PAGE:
CAMBRIDGE – In the first half of the last century, Europe tore itself apart in two wars and destroyed its central role in world politics. In the second half of the century, farsighted leaders looked beyond revenge and gradually constructed the institutions of European integration. The thought of France and Germany fighting each other again seems impossible, and the development of the European Union has greatly enhanced Europe’s attractiveness and soft power in the world. Unfortunately, that historic achievement is now being called into question.
In May 2010, financial markets lost confidence in the ability of Greece to manage its budget deficit and to repay its debt. Fears of default began to affect other countries, such as Portugal and Spain, among the 16 members of the eurozone. In response, European governments, the European Central Bank, and the International Monetary Fund arranged a €700 billion emergency eurozone rescue program to calm the financial storms.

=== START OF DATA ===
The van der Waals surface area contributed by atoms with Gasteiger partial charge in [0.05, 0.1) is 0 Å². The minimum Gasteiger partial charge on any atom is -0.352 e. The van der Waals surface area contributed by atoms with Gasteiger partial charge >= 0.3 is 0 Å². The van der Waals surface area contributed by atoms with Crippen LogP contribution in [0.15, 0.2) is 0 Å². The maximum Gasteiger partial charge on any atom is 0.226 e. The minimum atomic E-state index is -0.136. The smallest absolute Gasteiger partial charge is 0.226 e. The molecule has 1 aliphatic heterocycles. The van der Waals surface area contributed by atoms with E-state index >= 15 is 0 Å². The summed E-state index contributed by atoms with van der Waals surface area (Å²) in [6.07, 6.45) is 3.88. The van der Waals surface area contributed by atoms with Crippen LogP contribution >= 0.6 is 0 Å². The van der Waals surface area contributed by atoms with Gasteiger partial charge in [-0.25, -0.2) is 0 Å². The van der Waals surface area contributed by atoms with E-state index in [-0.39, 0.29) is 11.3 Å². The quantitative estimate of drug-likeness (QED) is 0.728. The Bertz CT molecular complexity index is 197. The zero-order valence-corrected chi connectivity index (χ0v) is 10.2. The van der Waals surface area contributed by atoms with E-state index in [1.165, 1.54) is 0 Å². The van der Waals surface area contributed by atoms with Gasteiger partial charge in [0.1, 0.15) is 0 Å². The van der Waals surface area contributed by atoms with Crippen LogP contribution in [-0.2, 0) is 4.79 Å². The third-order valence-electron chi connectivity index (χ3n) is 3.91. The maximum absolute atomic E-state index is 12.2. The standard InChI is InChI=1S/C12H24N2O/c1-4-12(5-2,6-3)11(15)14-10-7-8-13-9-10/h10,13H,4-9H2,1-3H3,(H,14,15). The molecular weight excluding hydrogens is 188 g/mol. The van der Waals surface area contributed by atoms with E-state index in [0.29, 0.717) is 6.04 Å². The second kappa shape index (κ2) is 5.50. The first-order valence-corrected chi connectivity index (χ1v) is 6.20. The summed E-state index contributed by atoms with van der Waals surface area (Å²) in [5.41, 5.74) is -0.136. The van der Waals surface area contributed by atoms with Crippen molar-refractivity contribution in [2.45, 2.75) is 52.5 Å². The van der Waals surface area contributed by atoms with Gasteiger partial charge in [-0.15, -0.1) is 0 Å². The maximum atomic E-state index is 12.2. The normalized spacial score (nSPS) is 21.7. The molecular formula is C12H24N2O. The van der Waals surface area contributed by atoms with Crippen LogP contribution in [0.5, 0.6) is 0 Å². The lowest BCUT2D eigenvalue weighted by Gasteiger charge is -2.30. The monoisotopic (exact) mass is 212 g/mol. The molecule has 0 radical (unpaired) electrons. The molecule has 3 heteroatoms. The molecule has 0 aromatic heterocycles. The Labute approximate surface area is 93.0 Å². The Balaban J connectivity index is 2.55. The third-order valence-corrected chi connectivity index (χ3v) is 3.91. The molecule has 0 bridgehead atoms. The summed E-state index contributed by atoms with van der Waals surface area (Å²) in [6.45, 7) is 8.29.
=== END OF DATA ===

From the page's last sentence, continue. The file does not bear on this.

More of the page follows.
While that intervention provided a temporary respite, uncertainty persists in financial markets. Last month, German Chancellor Angela Merkel declared that, if the euro fails, “then not only the currency fails….Europe will fail, and with it the idea of European unity.”
European unity already faces significant constraints. Fiscal integration is limited. National identities remain stronger than a common European identity, despite six decades of integration, and national interests, while subdued in comparison to the past, still matter.